At the crash site, the president and his officers find that both Snake and Utopia are carrying remotes and take the one held by Utopia (slipped into her pocket without her noticing), incorrectly thinking that Snake has switched them. As Utopia is taken to the electric chair, Snake learns that the virus infecting him only causes a severe case of influenza that subsides within hours. The president tries to use Utopia's remote to neutralize an invasion force threatening Florida, but it only plays a recorded introduction to one of Eddie's tours.

Furious, the president orders his officers to kill Snake on the spot, but he proves to be only a hologram projected from a miniature camera that had been issued to him. Disgusted at the world's never-ending class warfare, he programs the real remote and triggers every satellite in the Sword of Damocles system, deactivating all technology on Earth, saving Utopia, as the power fails just before she can be electrocuted. Snake tosses the now-useless camera aside and lights a cigarette, then blows out the match and mutters, "Welcome to the human race."



Escape from L.A. was in development for over 10 years. In 1987, screenwriter Coleman Luck was commissioned to write a screenplay for the film with Dino De Laurentiis's company producing, which Carpenter later described as being "too light, too campy".[11] Eventually, Carpenter and Kurt Russell met together to write with their long-time collaborator Debra Hill.[12] Carpenter insists that Russell's persistence allowed the film to be made, since "Snake Plissken was a character he loved and wanted to play again." Carpenter credited that same enthusiasm with motivating Russell's work on the script, declaring "I used his passion to do the movie to get him to write more".[13]


Carpenter has described Escape from L.A. as both "fun to make" and requiring "months of nights" of work.[14] Carpenter would later recall that the theme park scene, shot at night on a Universal backlot, resulted in a noise complaint from Rick Dees which forced them to cease using live ammunition.[15] CG supervisor David Jones has expressed his distaste for the resulting effects used in the battle, which he described as "a little iffy".[16] Although uncredited, Tony Hawk has claimed that he and fellow professional skateboarder Chris Miller worked as stunt doubles for Peter Fonda and Kurt Russell during the surfing scene.[17] Several scenes were shot in Carson, including the Sunset Boulevard and freeway sequences.[18] The Sunset Boulevard scene was filmed in a landfill, where production staff constructed over 120 structures to create a shanty town. To create the impression of a crowded post-apocalyptic freeway, 250 broken cars were sourced from a junkyard in Ventura.[18]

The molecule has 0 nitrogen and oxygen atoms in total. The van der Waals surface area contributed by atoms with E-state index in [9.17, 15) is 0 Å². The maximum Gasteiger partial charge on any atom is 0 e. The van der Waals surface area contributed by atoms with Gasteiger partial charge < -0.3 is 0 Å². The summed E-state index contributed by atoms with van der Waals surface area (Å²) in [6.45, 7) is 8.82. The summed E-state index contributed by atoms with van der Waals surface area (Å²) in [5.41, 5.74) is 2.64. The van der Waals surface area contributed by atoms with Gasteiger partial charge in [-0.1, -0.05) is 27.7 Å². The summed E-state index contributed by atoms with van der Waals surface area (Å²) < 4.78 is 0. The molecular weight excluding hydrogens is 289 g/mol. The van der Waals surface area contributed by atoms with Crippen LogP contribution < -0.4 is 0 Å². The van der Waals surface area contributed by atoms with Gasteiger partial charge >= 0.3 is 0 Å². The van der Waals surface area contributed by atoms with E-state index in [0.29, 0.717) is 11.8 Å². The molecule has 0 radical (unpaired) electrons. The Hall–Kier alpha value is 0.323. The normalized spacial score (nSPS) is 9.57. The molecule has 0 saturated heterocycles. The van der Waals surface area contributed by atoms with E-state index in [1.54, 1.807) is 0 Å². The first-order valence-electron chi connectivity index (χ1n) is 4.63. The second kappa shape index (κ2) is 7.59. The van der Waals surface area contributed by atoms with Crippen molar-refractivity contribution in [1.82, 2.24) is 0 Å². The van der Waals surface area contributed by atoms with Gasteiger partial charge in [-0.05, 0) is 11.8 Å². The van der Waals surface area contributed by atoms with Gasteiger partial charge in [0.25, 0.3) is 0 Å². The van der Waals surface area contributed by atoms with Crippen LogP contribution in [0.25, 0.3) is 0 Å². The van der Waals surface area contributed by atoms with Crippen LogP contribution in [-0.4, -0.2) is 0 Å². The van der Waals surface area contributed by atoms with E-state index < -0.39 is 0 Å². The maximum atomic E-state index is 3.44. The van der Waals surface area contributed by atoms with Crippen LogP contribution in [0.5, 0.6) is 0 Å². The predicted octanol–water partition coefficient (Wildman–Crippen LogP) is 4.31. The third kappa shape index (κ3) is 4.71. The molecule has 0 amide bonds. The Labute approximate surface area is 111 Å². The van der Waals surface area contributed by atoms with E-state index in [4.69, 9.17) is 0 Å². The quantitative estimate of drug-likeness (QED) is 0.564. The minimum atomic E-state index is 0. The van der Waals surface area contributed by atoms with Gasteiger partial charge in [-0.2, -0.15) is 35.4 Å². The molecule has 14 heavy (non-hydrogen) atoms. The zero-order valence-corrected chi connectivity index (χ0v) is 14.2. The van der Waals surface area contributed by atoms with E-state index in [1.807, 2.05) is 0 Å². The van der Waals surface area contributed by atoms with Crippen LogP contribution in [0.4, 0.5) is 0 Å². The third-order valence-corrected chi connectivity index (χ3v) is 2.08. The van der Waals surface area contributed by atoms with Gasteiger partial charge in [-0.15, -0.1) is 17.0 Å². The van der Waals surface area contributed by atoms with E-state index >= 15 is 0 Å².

Escape from L.A.
Soundtrack album by
ReleasedJuly 16, 1996
GenreAlternative metal,[19] industrial rock[19]
Professional ratings
Review scores
  1. "Dawn" – Stabbing Westward
  2. "Sweat" – Tool
  3. "The One" – White Zombie
  4. "Cut Me Out" – Toadies
  5. "Pottery" – Butthole Surfers
  6. "10 Seconds Down" – Sugar Ray
  7. "Blame (L.A. Remix)" – Gravity Kills
  8. "Professional Widow" – Tori Amos
  9. "Paisley" – Ministry
  10. "Fire in the Hole" – Orange 9mm
  11. "Escape from the Prison Planet" – Clutch
  12. "Et Tu Brute?" – CIV
  13. "Foot on the Gas" – Sexpod
  14. "Can't Even Breathe" – Deftones


The film's score has been released twice, the first on both CD and cassette by Milan Records in 1996 and again as an expanded CD release by specialty label La-La Land Records in 2014 that featured pieces of music that were recorded for but ultimately cut from the film.[20]


Home media[edit]

Escape from L.A. was initially released on DVD in the United States on December 15, 1998, and later reissued on September 26, 2017.[21]